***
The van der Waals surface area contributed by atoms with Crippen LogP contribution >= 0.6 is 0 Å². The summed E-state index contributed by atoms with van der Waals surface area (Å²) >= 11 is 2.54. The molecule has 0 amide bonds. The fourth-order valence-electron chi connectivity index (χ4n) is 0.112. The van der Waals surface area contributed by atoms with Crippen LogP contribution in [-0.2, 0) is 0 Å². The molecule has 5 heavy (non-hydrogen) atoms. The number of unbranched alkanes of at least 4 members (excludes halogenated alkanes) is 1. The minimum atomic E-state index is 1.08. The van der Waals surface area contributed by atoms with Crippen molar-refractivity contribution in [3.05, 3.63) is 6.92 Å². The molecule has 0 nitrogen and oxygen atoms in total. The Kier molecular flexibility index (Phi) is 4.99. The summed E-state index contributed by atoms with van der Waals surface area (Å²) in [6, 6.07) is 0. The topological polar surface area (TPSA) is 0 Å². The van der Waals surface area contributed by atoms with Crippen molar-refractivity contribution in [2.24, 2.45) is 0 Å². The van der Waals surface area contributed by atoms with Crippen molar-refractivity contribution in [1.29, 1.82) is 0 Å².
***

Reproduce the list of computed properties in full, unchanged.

The van der Waals surface area contributed by atoms with Crippen LogP contribution >= 0.6 is 0 Å². The summed E-state index contributed by atoms with van der Waals surface area (Å²) >= 11 is 2.54. The molecule has 0 amide bonds. The fourth-order valence-electron chi connectivity index (χ4n) is 0.112. The van der Waals surface area contributed by atoms with Crippen LogP contribution in [-0.2, 0) is 0 Å². The molecule has 5 heavy (non-hydrogen) atoms. The number of unbranched alkanes of at least 4 members (excludes halogenated alkanes) is 1. The minimum atomic E-state index is 1.08. The van der Waals surface area contributed by atoms with Crippen molar-refractivity contribution in [3.05, 3.63) is 6.92 Å². The molecule has 0 nitrogen and oxygen atoms in total. The Kier molecular flexibility index (Phi) is 4.99. The summed E-state index contributed by atoms with van der Waals surface area (Å²) in [6, 6.07) is 0. The topological polar surface area (TPSA) is 0 Å². The van der Waals surface area contributed by atoms with Crippen molar-refractivity contribution in [2.24, 2.45) is 0 Å². The van der Waals surface area contributed by atoms with Crippen molar-refractivity contribution in [1.29, 1.82) is 0 Å².